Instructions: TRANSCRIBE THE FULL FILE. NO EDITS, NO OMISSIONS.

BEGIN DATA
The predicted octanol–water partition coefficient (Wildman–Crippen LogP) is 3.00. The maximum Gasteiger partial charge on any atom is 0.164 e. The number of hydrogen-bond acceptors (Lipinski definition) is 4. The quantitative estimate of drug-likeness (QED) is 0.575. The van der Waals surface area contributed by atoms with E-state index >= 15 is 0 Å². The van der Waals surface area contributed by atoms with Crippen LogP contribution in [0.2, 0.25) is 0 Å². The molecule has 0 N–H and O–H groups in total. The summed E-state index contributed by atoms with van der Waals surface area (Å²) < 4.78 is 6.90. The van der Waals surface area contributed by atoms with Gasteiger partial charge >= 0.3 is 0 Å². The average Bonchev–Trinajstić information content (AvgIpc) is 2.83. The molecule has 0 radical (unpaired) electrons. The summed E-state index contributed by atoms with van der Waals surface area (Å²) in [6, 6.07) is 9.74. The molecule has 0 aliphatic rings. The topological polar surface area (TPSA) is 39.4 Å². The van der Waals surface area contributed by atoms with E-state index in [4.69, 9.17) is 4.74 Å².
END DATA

The predicted octanol–water partition coefficient (Wildman–Crippen LogP) is 3.00. The maximum Gasteiger partial charge on any atom is 0.164 e. The number of hydrogen-bond acceptors (Lipinski definition) is 4. The quantitative estimate of drug-likeness (QED) is 0.575. The van der Waals surface area contributed by atoms with E-state index >= 15 is 0 Å². The van der Waals surface area contributed by atoms with Crippen LogP contribution in [0.2, 0.25) is 0 Å². The molecule has 0 N–H and O–H groups in total. The summed E-state index contributed by atoms with van der Waals surface area (Å²) < 4.78 is 6.90. The van der Waals surface area contributed by atoms with Gasteiger partial charge >= 0.3 is 0 Å². The average Bonchev–Trinajstić information content (AvgIpc) is 2.83. The molecule has 0 radical (unpaired) electrons. The summed E-state index contributed by atoms with van der Waals surface area (Å²) in [6, 6.07) is 9.74. The molecule has 0 aliphatic rings. The topological polar surface area (TPSA) is 39.4 Å². The van der Waals surface area contributed by atoms with E-state index in [4.69, 9.17) is 4.74 Å².